Secondary characters are well done, particularly the wolves and Mateo’s estranged friend, Jesse. Other characters and the setting serve to round out the story without going into a great deal of backstory or detail. The plot isn’t complicated, but it’s a great backdrop for a lot of fast-paced action that showcases Mateo’s and Blair’s relationship. No dull moments in this book. I recommend it to readers who enjoy contemporary westerns with a paranormal flair, and great characters with lots of personality who generate sparks.

*****

Brody Cody and the Haunted Vacation House by Toni Pike

Tornado Boy and I enjoyed the first Brody Cody book and were eager to pick up this one. It had the perfect amount of scariness for an 8-year-old who’s just started to enjoy ghost stories.

Brody, his mom and dad, and three friends go on vacation to the Blue Mountains. They’ve rented the Wysludge Manor, a dusty cobwebby house with overgrown, dead gardens. Things start going wrong right from the start, and Brody and his friends are determined to get to the bottom of the strange occurrences, creepy noises, and visions of ghosts.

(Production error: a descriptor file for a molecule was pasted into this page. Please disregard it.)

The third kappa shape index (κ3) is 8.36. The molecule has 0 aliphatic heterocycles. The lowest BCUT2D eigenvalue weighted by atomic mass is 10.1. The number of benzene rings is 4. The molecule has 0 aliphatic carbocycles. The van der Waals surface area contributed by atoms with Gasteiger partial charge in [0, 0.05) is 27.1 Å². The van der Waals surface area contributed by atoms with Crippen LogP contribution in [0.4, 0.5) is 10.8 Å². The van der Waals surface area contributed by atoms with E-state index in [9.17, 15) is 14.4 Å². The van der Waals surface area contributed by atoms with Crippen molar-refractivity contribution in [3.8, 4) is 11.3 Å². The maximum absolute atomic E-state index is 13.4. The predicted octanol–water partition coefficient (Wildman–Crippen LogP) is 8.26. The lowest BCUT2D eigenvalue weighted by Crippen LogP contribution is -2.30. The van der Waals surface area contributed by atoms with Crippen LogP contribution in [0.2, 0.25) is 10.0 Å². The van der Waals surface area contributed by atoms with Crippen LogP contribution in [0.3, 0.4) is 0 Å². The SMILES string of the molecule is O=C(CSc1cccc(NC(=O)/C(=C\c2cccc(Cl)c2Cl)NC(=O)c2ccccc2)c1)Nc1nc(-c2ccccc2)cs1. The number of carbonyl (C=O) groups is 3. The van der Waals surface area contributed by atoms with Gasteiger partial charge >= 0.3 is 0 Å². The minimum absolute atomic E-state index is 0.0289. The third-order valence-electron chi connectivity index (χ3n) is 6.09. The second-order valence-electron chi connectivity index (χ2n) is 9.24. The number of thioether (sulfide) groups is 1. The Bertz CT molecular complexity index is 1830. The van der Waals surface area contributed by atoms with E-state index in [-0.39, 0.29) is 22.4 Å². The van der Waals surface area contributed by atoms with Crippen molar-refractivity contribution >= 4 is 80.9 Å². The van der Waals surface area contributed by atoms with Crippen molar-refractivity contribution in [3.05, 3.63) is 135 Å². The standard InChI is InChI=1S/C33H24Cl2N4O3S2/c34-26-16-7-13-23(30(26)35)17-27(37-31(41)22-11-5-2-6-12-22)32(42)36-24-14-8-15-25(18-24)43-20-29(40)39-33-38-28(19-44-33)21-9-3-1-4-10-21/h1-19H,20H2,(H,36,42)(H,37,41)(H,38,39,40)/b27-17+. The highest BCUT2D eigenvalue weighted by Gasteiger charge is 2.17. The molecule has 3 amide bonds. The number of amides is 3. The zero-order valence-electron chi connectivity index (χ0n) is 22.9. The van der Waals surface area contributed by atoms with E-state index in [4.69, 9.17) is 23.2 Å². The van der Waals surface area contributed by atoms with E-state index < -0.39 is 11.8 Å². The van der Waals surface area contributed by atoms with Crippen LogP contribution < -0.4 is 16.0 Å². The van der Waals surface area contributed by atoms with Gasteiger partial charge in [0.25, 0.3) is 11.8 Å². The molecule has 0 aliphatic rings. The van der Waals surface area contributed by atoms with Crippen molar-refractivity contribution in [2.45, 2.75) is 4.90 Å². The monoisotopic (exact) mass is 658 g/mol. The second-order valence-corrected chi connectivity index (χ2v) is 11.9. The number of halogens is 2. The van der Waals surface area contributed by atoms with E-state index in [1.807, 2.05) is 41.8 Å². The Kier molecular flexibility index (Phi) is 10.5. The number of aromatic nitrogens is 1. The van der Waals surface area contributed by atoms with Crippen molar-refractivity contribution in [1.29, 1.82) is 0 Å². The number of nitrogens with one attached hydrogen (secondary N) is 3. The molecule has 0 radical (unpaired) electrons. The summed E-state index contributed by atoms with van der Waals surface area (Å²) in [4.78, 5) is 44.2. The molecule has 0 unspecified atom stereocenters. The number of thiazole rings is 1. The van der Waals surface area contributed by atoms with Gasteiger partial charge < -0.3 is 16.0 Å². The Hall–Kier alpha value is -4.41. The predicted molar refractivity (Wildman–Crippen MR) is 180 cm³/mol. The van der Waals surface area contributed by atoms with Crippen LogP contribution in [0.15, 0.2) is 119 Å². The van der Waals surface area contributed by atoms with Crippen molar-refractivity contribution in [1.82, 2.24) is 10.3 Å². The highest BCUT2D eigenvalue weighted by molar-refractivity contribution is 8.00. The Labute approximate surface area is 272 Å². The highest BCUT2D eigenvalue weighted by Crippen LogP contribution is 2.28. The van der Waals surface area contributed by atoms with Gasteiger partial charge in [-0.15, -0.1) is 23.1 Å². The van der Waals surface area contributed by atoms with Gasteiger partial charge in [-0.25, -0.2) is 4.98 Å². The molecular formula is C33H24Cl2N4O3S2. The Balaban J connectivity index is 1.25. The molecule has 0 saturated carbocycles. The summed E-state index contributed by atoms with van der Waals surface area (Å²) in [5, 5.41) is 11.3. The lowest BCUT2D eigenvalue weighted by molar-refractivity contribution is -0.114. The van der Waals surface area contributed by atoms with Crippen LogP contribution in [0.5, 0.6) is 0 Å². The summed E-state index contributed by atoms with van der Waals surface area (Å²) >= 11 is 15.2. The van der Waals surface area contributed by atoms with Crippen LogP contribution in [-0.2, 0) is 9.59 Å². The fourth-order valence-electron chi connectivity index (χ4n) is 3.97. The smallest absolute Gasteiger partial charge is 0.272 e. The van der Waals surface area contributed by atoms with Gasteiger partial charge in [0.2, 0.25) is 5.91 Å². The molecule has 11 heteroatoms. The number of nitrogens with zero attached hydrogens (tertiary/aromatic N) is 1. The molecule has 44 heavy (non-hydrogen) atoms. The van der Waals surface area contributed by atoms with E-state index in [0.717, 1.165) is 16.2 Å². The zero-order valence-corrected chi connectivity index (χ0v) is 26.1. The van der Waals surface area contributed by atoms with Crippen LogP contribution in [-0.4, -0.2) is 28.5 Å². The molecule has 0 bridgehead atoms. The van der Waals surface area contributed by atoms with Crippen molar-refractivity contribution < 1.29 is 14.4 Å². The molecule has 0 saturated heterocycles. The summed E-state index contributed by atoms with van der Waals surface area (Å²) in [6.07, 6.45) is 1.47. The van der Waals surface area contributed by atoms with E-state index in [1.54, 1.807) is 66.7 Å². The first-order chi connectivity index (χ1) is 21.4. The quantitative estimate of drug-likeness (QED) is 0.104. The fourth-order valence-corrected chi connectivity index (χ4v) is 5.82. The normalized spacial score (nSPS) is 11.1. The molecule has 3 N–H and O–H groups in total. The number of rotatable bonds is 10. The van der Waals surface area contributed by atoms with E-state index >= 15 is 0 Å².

The book is about an hour’s read, the language accessible to young independent readers and a fun choice for parents and kids who enjoy chapter books. Grammy and Tornado Boy highly recommend Brody Cody books and look forward to the next one!

*****

Seasoned with Destiny by Mary J. McCoy-Dressel

Judy Carlson is at the stage in life where she’s enjoying her grown sons, their families, and a batch of grandchildren with more on the way. She’s also having hot flashes and after years of widowhood, starting to date. But Dale Conner comes with some baggage that opens her eyes to the real hero in her life, one right under her nose.

There’s danger in this book, but this romance is well…mostly romance. And for those who wonder if it’s ever too late to love, this might be the perfect read. There are also lots and lots of babies, as well as family dynamics that keep Judy busy between asserting her independence and discovering love. She’s a tough lady.

This is the fifth book in the Double Dutch Ranch series, but I read it as a stand-alone, and it worked just dandy, though I can see how reading it in order would flesh out her family in preparation for this novel. I enjoyed the story and recommend it to readers of contemporary western romance.

*****

Dead of Winter: Journey 2, Penllyn by Teagan Riordain Geneviene